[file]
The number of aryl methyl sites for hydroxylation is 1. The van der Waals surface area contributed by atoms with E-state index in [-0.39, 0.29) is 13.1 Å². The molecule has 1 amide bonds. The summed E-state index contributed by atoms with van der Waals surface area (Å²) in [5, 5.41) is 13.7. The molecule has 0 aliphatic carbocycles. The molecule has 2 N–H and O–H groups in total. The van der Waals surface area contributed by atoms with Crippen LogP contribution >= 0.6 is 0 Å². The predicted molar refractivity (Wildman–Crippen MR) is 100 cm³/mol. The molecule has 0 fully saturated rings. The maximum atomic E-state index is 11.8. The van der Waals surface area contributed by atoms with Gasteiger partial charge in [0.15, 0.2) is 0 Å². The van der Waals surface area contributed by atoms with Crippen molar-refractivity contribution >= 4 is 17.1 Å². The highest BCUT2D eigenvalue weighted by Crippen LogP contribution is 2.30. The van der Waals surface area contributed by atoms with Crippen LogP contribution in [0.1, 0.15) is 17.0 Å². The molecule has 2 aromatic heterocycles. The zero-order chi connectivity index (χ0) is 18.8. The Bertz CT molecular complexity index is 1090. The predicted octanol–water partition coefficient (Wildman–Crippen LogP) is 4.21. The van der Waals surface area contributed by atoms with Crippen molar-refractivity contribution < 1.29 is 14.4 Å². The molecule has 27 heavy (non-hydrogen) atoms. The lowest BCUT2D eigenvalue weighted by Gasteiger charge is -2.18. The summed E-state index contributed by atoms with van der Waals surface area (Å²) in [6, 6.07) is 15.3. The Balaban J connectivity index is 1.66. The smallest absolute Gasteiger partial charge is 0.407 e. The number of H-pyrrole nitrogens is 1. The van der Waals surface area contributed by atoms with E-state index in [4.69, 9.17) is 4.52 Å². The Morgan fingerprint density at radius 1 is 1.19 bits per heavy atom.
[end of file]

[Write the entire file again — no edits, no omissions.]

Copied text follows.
The number of aryl methyl sites for hydroxylation is 1. The van der Waals surface area contributed by atoms with E-state index in [-0.39, 0.29) is 13.1 Å². The molecule has 1 amide bonds. The summed E-state index contributed by atoms with van der Waals surface area (Å²) in [5, 5.41) is 13.7. The molecule has 0 aliphatic carbocycles. The molecule has 2 N–H and O–H groups in total. The van der Waals surface area contributed by atoms with Crippen LogP contribution >= 0.6 is 0 Å². The predicted molar refractivity (Wildman–Crippen MR) is 100 cm³/mol. The molecule has 0 fully saturated rings. The maximum atomic E-state index is 11.8. The van der Waals surface area contributed by atoms with Gasteiger partial charge in [0.15, 0.2) is 0 Å². The van der Waals surface area contributed by atoms with Crippen molar-refractivity contribution >= 4 is 17.1 Å². The highest BCUT2D eigenvalue weighted by Crippen LogP contribution is 2.30. The van der Waals surface area contributed by atoms with Crippen LogP contribution in [0.1, 0.15) is 17.0 Å². The molecule has 2 aromatic heterocycles. The zero-order chi connectivity index (χ0) is 18.8. The Bertz CT molecular complexity index is 1090. The predicted octanol–water partition coefficient (Wildman–Crippen LogP) is 4.21. The van der Waals surface area contributed by atoms with Crippen molar-refractivity contribution < 1.29 is 14.4 Å². The molecule has 27 heavy (non-hydrogen) atoms. The lowest BCUT2D eigenvalue weighted by Gasteiger charge is -2.18. The summed E-state index contributed by atoms with van der Waals surface area (Å²) in [6, 6.07) is 15.3. The Balaban J connectivity index is 1.66. The smallest absolute Gasteiger partial charge is 0.407 e. The number of H-pyrrole nitrogens is 1. The van der Waals surface area contributed by atoms with E-state index in [4.69, 9.17) is 4.52 Å². The Morgan fingerprint density at radius 1 is 1.19 bits per heavy atom.